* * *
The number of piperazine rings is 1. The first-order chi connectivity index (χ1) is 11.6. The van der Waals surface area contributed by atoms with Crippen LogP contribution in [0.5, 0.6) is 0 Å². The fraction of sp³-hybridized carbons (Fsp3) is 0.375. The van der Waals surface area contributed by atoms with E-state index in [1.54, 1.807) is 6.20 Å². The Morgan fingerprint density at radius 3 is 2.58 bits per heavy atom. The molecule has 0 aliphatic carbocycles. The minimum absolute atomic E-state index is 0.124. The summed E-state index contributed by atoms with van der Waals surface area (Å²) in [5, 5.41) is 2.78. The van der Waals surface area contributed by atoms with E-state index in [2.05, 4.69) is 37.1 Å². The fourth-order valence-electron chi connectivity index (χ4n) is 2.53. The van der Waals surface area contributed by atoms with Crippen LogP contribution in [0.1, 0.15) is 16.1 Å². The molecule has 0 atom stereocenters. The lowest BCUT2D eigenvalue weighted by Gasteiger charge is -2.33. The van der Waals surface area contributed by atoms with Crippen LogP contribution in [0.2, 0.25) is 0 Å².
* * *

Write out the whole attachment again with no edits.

The number of piperazine rings is 1. The first-order chi connectivity index (χ1) is 11.6. The van der Waals surface area contributed by atoms with Crippen LogP contribution in [0.5, 0.6) is 0 Å². The fraction of sp³-hybridized carbons (Fsp3) is 0.375. The van der Waals surface area contributed by atoms with E-state index in [1.54, 1.807) is 6.20 Å². The Morgan fingerprint density at radius 3 is 2.58 bits per heavy atom. The molecule has 0 aliphatic carbocycles. The minimum absolute atomic E-state index is 0.124. The summed E-state index contributed by atoms with van der Waals surface area (Å²) in [5, 5.41) is 2.78. The van der Waals surface area contributed by atoms with E-state index in [2.05, 4.69) is 37.1 Å². The fourth-order valence-electron chi connectivity index (χ4n) is 2.53. The van der Waals surface area contributed by atoms with Crippen LogP contribution in [0.1, 0.15) is 16.1 Å². The molecule has 0 atom stereocenters. The lowest BCUT2D eigenvalue weighted by Gasteiger charge is -2.33. The van der Waals surface area contributed by atoms with Crippen LogP contribution in [0.2, 0.25) is 0 Å².